Arco, ID ➡️ Shoshone, ID: 84.5
Shoshone, ID ➡️ Mountain Home, ID: 78.5
Mountain Home, ID ➡️ Nampa, ID: 69.4
Oh, Idaho…you had us fooled…
Your lush greenness quickly disappeared
Your temperatures were hot
Your towns were far apart
Return, I will not.
Well, at least to this part of Idaho.
You guys, the past few days have been rough. We have had some good moments, like seeing Craters of the Moon National Monument.
It was really neat seeing the ancient lava flows and the cinder cone buttes! I would definitely love to go back and explore the area when I have more time.
We crossed one of our last milestones of the trip- our 3,000th mile! Wow!
It has still not set in how far we have come. When I pull up the map to see our location, all I can think is holy cow!
So, I’m going to cut to the chase about Idaho. The areas that we have been riding through have had absolutely no services. I mean…there’s literally nothing!
The wind has been in our face the entire time, and, as I’ve mentioned before, it’s really hard to ride into the wind all day long. Combine that with the heat, occasional long climbs, and no shade- phew! It’s not easy.
Not only has it been physically difficult, but it is psychologically difficult. I found myself trying to stay focused and to not get worked up over being out in the middle of nowhere with nothing…but it’s hard to not feel uncomfortable and worried when all of your water is blazing hot, and all you want is a cold drink…but you have to ride 35 miles into the wind and heat to get it….after already riding 40 miles.
I’ve listened to lots of music and podcasts the past few days trying to keep my mind off of everything. I don’t want people to think I’m miserable- But I also don’t want to sugar coat things… it has definitely been difficult!! BUT, the personal growth I have experienced from day to day has been rewarding.
I did it yesterday, and I can do it again today.
Yesterday, at the end of our long, hot, windy ride, I could tell my back tire felt a little ‘bouncy’, and sure enough, it was losing air.
Really? Right now?
A man pulled over while he saw me taking my back tire off. I was expecting him to ask us if we needed help.
“Oh, well you girls don’t need any help. You got it taken care of.”
That’s right, mister. We’ve got this. 💪🏻
Craig had a good outlook on my 3rd flat tire- one flat tire per every thousand miles. Not too bad.
At this point in the trip, we have lost so much strength in our hands that it took both of us to be able to get the tire lever in so I could open up my tire and pull my tube out to patch it. It took me a few minutes to find the hole, and then we found a thorn in my tire. It wasn’t before long and we were headed into town.
Forget food, forget cleaning off the bike grease…all we wanted was an ice cold drink.
So, that gets us caught up to today (Day 55).
Good ol’ Google Maps decided to take us down a dirt road this morning. It had all kinds of huge ruts, loose gravel, and even sand! It wasn’t fun to ride on at all.
I came up to an area that was all rutted up. The ruts were all filled with water. As I tried to avoid the ruts and the water, I hit other ruts that blended in, and totally lost control.
Let me tell you, I have laughed so hard about this all day and I wish I had it on film. I hit a giant rut and almost fell of my bike on the left side…and then I hit another rut and almost fell off on the other side. While I’m trying to regain control of my bike, I hit another rut so hard that I came off my saddle and was sitting on my back rack/panniers and was stretched out still holding onto my handlebars. Haha!!! At that point I gave up and hopped/kind of fell off my bike as it fell over. Mud was slung all over my leg. I just left it there. I mean…who has time to get mud off their leg?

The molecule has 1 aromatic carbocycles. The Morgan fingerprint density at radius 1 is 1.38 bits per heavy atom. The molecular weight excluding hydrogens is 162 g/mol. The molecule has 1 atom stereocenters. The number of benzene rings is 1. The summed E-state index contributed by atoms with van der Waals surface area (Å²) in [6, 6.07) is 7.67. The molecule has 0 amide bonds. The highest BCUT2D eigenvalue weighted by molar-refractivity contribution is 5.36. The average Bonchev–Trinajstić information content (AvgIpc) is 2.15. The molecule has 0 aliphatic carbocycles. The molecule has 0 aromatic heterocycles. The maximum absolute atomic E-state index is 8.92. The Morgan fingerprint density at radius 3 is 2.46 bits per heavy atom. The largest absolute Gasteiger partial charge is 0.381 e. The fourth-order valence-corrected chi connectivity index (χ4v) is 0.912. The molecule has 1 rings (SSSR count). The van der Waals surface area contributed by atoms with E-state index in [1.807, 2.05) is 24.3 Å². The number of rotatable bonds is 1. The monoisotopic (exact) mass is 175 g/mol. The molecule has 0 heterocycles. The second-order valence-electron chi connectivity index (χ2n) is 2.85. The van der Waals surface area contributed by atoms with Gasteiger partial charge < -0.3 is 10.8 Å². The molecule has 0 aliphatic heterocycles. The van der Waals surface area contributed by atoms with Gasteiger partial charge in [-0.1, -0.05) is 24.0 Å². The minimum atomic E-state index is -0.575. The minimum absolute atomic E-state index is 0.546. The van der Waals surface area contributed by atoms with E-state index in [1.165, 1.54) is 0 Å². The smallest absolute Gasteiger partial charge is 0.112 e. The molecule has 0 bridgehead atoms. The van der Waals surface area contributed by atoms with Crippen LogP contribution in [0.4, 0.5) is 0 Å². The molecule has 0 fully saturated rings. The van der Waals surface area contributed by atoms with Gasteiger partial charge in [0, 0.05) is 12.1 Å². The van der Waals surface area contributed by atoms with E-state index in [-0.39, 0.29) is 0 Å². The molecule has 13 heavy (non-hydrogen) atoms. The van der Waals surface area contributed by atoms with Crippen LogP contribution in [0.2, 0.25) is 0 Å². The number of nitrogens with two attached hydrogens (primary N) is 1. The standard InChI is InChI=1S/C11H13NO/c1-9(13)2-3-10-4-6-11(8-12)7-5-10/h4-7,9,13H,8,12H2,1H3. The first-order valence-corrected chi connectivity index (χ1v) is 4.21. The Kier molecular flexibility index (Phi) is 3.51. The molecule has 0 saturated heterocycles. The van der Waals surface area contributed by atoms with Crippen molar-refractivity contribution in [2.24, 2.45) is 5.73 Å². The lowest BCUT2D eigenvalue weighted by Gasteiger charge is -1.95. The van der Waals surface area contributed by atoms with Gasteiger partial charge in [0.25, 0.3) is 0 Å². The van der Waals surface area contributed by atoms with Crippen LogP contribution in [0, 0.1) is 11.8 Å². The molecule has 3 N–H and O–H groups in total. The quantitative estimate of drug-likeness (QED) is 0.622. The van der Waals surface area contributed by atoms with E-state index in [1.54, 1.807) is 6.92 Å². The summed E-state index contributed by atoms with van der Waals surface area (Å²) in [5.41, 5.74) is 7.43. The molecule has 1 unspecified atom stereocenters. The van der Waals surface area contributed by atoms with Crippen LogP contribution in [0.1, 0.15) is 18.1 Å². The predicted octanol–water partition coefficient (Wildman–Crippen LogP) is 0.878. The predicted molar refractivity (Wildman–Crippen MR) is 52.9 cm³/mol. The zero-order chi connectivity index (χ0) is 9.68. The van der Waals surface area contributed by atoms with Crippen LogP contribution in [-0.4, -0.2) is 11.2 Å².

I rode about a quarter mile down the dirt road and noticed my mirror was missing. Forget riding, I walked back and found it at ground zero.
After we got off the dirt road, we had to get on the interstate for the rest of the day (it’s legal to ride on the interstate in Idaho). It wasn’t too bad at first, but when we got to Boise, it was complete chaos. Who knows how many lanes of traffic, cars flying by you, a shoulder covered in glass and debris.
I’m hoping neither of us wake up with a flat, but I wouldn’t be surprised at all.
When we got to Nampa, we got some pizza and had fun with the ducks!
So….tomorrow is a BIG day!
I absolutely cannot believe we will be crossing into Oregon tomorrow. Our last state line.
Well, on this tour, anyway… 😉
As we get closer and closer to the coast, I can’t help reflecting on my trip. Over the past couple of days I have been answering interview questions about the trip via email with the editor of the Marshall County Tribune. It seems like I’ve been on the road for so long, yet it all seems like a blur. The trip I have spent over a year preparing for, and a life dreaming about, is about a week from coming to an end…and I’m not sure how I feel about that.
I absolutely can’t wait to return home and get back to normal life and see all the people I care about whom I’ve missed all summer…but, I’m going to be honest, I’m nervous about the transition back to normal life.
Last night, I slept in my tent on a baseball field. I kept my fly off and stared up at the stars, thinking and reflecting on my trip; what I’ve learned, what I’ve gained, trying to decide what the big ‘take-away’ is.
But today, while I was riding and listening to music…trying to not fall off my bike while riding through the ruts, the perfect song came on, and I told myself that the trip isn’t over yet. Because it’s not.
And I will try, and I will stumble
But I will fly, he told me so
Proud and high or low and humble
Many miles before I go
Many miles before I go